Looking ahead, Brown plans to expand his firm but not to exceed its current boutique size. Brown says the collegiality he’s found with his employees has allowed for great success. “We can really create a studio dynamic,” he says, “and still be very productive and execute our designs.”

“Being able to sketch and to sketch on the fly in front of clients is still quite important, no matter how much technology exists. If you can sketch a design on paper first, it will be so much easier to model it with the software out there—and you’ll communicate your designs to your clients in an approachable way.” -Christopher Brown

Matt Cole

Cape Associates

The Next Wave, Annual 2017 Cape Cod Home | capecodlife.com

Carrying on the legacy of a family building company that has been in business for more than 45 years is a lofty responsibility. Third-generation owner and president of Cape Associates, Matt Cole, 37, handles this responsibility with an approach to business that has led his company in the right direction since the beginning.

“We’ve succeeded by consistently delivering high-quality construction with a high level of integrity,” Cole says. “I believe that reputation is everything, so my philosophy is pretty simple: keep your head down, do good work, do it with a high level of integrity, and customers will come back for more and tell their friends about the good work you’ve done.”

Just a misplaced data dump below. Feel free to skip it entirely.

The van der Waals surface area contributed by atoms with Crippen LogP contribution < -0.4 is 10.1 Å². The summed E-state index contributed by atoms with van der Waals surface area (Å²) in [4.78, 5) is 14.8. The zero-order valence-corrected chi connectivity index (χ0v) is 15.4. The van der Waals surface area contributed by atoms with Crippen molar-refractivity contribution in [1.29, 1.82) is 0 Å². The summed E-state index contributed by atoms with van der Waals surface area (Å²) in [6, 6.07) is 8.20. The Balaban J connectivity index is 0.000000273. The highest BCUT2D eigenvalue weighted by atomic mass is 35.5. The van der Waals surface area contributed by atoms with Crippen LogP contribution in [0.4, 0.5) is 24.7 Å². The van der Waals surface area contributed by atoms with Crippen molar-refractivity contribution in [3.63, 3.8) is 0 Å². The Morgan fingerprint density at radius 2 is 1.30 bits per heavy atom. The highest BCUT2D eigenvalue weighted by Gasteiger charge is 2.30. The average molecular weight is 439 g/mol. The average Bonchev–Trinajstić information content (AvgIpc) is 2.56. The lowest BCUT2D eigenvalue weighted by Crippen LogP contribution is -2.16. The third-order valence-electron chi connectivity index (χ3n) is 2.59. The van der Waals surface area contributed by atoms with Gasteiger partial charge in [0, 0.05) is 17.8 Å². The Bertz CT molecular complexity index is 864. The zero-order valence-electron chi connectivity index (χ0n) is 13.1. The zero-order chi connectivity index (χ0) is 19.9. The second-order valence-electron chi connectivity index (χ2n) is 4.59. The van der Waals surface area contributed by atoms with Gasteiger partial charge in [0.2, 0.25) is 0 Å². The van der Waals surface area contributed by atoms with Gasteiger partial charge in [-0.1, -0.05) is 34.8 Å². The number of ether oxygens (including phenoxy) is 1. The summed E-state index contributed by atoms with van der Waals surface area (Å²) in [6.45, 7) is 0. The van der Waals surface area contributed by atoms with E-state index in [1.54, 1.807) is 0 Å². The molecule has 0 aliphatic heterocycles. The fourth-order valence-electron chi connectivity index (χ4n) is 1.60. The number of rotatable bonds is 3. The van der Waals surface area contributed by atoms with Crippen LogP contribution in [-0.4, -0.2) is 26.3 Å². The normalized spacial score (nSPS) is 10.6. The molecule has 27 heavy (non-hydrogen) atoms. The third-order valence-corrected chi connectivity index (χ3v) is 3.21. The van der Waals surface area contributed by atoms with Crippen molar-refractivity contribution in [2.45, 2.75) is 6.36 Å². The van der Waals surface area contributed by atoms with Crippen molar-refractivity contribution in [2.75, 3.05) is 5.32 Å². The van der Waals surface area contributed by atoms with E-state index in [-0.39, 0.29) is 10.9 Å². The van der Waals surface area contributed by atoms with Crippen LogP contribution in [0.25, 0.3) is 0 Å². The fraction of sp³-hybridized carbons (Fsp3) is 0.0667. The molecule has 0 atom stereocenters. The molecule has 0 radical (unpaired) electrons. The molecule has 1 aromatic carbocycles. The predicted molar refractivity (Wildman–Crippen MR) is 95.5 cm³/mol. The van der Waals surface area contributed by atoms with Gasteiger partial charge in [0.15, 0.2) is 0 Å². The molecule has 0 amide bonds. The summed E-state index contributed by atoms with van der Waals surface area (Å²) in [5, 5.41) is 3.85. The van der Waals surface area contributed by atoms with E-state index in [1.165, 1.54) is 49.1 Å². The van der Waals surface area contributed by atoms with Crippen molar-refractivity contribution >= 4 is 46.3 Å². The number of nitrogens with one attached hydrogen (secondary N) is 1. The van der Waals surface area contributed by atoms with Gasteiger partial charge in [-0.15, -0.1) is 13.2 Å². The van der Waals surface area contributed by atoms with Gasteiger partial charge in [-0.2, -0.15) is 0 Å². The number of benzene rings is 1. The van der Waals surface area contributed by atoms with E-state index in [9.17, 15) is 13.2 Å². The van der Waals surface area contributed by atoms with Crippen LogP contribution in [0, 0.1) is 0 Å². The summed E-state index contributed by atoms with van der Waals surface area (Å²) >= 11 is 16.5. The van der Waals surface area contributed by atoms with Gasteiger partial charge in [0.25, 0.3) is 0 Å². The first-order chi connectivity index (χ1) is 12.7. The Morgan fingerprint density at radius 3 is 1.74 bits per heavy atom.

Cole’s leadership follows in the example of his grandfather, Lester F. Langhans, Jr., who founded the company in 1971, and his father, Michael Cole, who ran the business from the mid-1980s through 2012. “As a child,” Matt Cole recalls, “I would visit the office and different job sites with my father and grandfather, so I was exposed to the business from a very early age.” After graduating from Bucknell University in 2001 with a degree in civil engineering, Cole spent eight years working for a large commercial builder in New York City. In 2008 he returned to the Cape and re-immersed himself in the family business, eventually taking over ownership in 2012.

With offices in Eastham, Chatham and Yarmouth Port, Cape Associates is one of the largest builders on the Cape, with more than 100 full-time employees. It’s important to Cole, who served as president of the Cape Cod Young Professionals board of directors in 2014, to provide career opportunities for Cape workers, and he says he views the employees he fosters as both a competitive advantage and a measure of the firm’s success. “Many individuals who have found long-term careers through the varied roles with the company and grown professionally become the stories I measure our success by,” Cole says. “Their growth contributes to our longevity.”